Blak screens and cultural citizenship

Faye Ginsburg

    Research output: Contribution to journalArticlepeer-review


    Research into how the "media worlds " of Indigenous feature filmmaking came into being in Australia is part of the broader project of the burgeoning work in the ethnography of media, which turns the analytic lens of anthropology on the production, circulation and consumption of media in a variety of locales, in this case asking what role these media play in the discursive evolution of new ways of conceptualizing diversity, contributing to the expanding (if contested) understandings of Australia as a culturally diverse nation, something that activist filmmakers have long understood. Their films contribute to that process not only by offering alternative accountings that undermine the fictions presented by unified national narratives as they play on screen; their work (in both senses of the word) also demonstrates that a textual analysis is not sufficient if it does not also take into account the "off screen " cultural and political labor of Aboriginal activists whose interventions have made this possible. More broadly, I underscore the importance of media and those who make it as critical to understanding how contemporary states and their citizens negotiate diversity.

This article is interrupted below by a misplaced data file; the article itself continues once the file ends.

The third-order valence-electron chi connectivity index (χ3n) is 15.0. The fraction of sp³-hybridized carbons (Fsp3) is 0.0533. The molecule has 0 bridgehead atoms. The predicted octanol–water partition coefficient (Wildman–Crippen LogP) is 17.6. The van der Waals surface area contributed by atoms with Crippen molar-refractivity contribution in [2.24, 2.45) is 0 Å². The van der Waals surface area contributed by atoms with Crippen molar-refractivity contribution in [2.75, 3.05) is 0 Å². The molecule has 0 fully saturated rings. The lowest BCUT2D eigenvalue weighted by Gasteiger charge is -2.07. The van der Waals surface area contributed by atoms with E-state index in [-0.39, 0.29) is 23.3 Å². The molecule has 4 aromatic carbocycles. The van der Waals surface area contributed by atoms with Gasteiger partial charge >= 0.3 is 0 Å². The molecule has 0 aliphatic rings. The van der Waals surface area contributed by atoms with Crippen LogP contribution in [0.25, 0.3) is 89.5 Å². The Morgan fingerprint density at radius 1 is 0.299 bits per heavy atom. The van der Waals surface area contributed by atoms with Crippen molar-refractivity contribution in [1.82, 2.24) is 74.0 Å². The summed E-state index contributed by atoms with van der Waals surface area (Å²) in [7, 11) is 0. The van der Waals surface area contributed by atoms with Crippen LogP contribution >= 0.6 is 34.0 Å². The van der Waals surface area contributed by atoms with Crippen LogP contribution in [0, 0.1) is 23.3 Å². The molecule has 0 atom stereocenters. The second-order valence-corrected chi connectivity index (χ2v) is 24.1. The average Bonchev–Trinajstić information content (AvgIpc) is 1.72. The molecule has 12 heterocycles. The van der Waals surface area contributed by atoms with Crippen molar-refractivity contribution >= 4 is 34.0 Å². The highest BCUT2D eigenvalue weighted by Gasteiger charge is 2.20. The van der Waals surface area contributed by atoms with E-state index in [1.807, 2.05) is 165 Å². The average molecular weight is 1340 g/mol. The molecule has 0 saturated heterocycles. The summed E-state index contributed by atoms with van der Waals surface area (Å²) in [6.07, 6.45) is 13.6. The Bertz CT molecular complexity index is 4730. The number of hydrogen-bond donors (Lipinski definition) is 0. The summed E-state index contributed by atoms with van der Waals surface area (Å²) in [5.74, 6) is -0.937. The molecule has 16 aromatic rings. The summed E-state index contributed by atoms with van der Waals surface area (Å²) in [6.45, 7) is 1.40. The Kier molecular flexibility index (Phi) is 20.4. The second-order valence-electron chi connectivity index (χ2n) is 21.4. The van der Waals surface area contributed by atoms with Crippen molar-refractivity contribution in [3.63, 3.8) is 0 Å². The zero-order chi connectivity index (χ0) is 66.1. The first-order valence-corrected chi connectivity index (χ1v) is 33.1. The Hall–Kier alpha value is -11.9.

Original languageEnglish (US)
    Pages (from-to)80-97
    Number of pages18
    JournalVisual Anthropology Review
    Issue number1-2
    StatePublished - 2005


    • Australia
    • Cultural activism
    • Cultural policy
    • Feature film
    • Indigenous media

    ASJC Scopus subject areas

    • Anthropology
    • Arts and Humanities (miscellaneous)


    Dive into the research topics of 'Blak screens and cultural citizenship'. Together they form a unique fingerprint.

    Cite this